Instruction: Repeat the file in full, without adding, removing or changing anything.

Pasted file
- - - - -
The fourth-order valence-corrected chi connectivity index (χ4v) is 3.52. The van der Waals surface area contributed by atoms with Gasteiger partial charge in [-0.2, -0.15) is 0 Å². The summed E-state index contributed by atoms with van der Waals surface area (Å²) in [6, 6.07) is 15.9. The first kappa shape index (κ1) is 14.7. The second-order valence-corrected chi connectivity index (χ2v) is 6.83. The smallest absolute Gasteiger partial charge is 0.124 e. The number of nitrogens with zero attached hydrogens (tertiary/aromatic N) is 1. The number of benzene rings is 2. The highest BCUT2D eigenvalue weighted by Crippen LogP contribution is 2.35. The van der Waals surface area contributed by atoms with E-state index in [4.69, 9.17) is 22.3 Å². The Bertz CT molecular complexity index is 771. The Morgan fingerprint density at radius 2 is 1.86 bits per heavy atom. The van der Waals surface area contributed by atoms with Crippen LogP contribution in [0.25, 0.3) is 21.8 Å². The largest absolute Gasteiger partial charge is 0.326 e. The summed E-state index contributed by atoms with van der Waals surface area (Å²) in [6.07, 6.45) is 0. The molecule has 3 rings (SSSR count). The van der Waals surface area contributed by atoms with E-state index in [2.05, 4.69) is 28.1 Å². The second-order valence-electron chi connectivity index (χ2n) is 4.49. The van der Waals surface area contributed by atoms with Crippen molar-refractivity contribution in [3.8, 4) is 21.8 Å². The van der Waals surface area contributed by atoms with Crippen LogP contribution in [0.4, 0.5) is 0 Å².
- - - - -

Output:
The fourth-order valence-corrected chi connectivity index (χ4v) is 3.52. The van der Waals surface area contributed by atoms with Gasteiger partial charge in [-0.2, -0.15) is 0 Å². The summed E-state index contributed by atoms with van der Waals surface area (Å²) in [6, 6.07) is 15.9. The first kappa shape index (κ1) is 14.7. The second-order valence-corrected chi connectivity index (χ2v) is 6.83. The smallest absolute Gasteiger partial charge is 0.124 e. The number of nitrogens with zero attached hydrogens (tertiary/aromatic N) is 1. The number of benzene rings is 2. The highest BCUT2D eigenvalue weighted by Crippen LogP contribution is 2.35. The van der Waals surface area contributed by atoms with E-state index in [4.69, 9.17) is 22.3 Å². The Bertz CT molecular complexity index is 771. The Morgan fingerprint density at radius 2 is 1.86 bits per heavy atom. The van der Waals surface area contributed by atoms with Crippen LogP contribution in [0.25, 0.3) is 21.8 Å². The largest absolute Gasteiger partial charge is 0.326 e. The summed E-state index contributed by atoms with van der Waals surface area (Å²) in [6.07, 6.45) is 0. The molecule has 3 rings (SSSR count). The van der Waals surface area contributed by atoms with E-state index in [2.05, 4.69) is 28.1 Å². The second-order valence-electron chi connectivity index (χ2n) is 4.49. The van der Waals surface area contributed by atoms with Crippen molar-refractivity contribution in [3.8, 4) is 21.8 Å². The van der Waals surface area contributed by atoms with Crippen LogP contribution in [0.4, 0.5) is 0 Å².